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The Trump Economy & Financial Market

After shaking off the “He’s crazy” jitters the evening of November 8th, the markets quickly focused upon the Trump stimulative policies including especially his tax and regulatory stances.  Since then stocks have been riding high and bonds have gotten crushed, telling us that the market expects earnings growth, wage growth, and inflation.  It is indeed exciting to consider a world that is freer, with less red tape.  It is even more exciting to consider an economy where the forces of supply and demand determine capital allocations rather than the highly inefficient government process.

Naysayers focus upon the burden of our massive government debt and our out of control deficits, which add to that debt annually.  They correctly point out that higher interest rates, a hallmark of greater economic vibrancy and of inflation only exacerbate the debt problem.  The argument follows that the deflationary forces, of which the massive global government indebtedness is one large factor, are too powerful for even Mr. Trump’s stimulus/inflationary policies to overcome.

The thing is, there is no other way out of our debt trap.  We will have to grow our way out of it.  With a U.S. economy of $20T GDP we cannot stand a debt level of $20T, let alone $25T or $30T. However, with a GDP of $30T, or even better $40T, all of a sudden the debt burden looks much more manageable.  While it is not certain that the Trump policies will get us where we need to be, it should be clear to all that if we didn’t at least try then a government bond default, or a long period of malaise, characterized by no growth and ultra low rates, was likely our only other option.  On November 8th the public made a choice for hope and optimism, rather than one involving a class war over a shrinking pile of crumbs.   If things go well, those still clinging to the rhetoric of class warfare and division will over time begrudgingly join the party.  If things go poorly, we’ll all go back to fighting for the crumbs.  In that light, wasn’t the choice a “no-brainer?”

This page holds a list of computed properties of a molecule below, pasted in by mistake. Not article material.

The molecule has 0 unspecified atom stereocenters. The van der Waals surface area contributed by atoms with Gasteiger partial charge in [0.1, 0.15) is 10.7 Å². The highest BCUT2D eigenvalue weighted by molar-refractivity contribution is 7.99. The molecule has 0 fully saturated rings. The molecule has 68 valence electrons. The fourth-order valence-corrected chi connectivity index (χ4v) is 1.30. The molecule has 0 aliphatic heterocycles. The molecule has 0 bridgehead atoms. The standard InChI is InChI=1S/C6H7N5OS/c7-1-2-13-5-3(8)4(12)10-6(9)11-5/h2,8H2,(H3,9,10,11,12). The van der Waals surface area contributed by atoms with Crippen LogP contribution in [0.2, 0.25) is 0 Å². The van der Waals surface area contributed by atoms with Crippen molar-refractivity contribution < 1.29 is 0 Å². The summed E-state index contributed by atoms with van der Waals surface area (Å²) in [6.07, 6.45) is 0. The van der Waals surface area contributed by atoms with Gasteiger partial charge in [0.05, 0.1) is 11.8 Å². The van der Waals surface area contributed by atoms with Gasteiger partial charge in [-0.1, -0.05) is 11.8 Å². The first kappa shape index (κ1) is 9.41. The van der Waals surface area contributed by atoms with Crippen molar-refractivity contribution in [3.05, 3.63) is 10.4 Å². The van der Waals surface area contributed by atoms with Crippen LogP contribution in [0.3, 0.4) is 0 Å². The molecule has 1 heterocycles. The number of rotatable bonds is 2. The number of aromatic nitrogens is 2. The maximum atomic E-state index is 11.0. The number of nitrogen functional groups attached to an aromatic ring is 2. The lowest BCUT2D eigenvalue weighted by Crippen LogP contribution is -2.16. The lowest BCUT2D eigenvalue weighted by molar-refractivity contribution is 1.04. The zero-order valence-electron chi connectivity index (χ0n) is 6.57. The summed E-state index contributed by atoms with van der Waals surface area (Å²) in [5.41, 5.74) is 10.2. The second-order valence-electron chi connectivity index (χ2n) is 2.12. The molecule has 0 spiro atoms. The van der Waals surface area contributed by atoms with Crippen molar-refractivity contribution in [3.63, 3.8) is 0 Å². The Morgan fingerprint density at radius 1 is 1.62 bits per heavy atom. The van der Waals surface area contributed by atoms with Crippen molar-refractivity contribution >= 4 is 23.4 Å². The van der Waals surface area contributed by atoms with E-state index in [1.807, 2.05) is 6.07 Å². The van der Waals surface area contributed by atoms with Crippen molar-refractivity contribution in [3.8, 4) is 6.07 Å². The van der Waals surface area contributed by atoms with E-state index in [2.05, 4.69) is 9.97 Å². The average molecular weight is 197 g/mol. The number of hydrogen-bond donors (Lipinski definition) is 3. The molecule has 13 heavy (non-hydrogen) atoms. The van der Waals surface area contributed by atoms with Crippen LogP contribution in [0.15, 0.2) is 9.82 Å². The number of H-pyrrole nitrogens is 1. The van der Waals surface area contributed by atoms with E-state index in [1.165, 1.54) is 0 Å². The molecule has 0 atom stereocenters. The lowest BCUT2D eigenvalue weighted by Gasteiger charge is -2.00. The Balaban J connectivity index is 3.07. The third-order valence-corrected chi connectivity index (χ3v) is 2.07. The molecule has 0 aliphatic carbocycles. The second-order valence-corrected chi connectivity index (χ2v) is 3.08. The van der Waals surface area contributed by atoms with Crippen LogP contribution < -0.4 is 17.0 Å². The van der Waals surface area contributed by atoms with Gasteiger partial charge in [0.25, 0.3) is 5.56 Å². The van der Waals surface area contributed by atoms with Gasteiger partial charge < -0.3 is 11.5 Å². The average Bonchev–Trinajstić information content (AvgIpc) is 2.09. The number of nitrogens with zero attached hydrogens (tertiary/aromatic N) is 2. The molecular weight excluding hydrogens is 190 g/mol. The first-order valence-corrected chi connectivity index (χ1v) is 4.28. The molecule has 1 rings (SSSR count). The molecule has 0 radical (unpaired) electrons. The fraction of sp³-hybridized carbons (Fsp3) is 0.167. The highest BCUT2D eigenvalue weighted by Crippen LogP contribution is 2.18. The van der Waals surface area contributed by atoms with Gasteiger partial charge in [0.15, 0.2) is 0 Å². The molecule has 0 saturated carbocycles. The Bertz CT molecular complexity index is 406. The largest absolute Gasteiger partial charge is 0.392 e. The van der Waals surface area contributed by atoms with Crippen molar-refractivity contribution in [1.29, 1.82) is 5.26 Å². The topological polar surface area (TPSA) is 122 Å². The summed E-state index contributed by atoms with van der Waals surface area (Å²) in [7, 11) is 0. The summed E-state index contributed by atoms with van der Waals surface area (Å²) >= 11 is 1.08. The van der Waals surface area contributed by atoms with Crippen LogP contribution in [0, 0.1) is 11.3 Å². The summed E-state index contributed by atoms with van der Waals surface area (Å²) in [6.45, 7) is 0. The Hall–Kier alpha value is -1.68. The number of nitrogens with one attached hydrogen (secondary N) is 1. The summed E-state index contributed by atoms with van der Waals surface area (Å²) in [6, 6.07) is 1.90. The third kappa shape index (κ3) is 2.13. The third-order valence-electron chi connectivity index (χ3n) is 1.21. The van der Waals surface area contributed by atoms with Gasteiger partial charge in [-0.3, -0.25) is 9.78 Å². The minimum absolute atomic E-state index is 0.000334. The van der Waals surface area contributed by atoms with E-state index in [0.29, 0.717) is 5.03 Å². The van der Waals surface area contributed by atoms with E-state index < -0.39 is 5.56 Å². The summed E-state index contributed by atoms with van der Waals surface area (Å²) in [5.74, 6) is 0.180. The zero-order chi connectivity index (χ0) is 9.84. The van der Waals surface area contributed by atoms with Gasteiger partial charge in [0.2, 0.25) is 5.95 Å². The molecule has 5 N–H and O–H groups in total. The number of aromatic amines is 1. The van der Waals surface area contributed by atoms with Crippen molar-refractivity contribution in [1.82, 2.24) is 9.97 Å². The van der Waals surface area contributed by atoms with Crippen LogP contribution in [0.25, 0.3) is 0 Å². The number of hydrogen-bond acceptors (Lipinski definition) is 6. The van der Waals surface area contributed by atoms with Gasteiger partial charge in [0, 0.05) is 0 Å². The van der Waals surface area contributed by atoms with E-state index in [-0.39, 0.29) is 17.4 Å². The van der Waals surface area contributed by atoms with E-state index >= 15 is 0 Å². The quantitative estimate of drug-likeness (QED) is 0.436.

As for the rest of the world, they really have no choice but to play the same game as us.  They will all follow our lead and pursue stimulative and inflationary policies.  What Mr. Trump understands better than his predecessors, and what he shares most in common with former President Reagan, is that, with by far the world’s largest economy, we make the rules that others must follow.  We don’t calibrate to the world, but vice versa.

In the meantime, the big question will be for how long the honeymoon period will last in the financial markets.  For the past 7 years, whenever rates ticked up even a bit asset values plummeted. Underlying this price action was the belief that incomes were not likely to increase at all, so higher rates simply meant applying a higher discount rate to static future cash flows.  In the post-election world all that has changed overnight.  A significant and sudden spike in interest rates has not brought about a collapse in asset values, thus implying that the market believes that future income streams will grow significantly enough to offset the negative effect of a higher discount rate being applied to them.  My guess, however, is that incomes will not spike so quickly - not for companies, properties, or taxpayers.  Will the market lose patience or faith?  Probably.  Will that create volatility? Definitely. In the end, I’d say that Dow 30,000 is a much better bet than Dow 10,000, but it may be a bumpy road.

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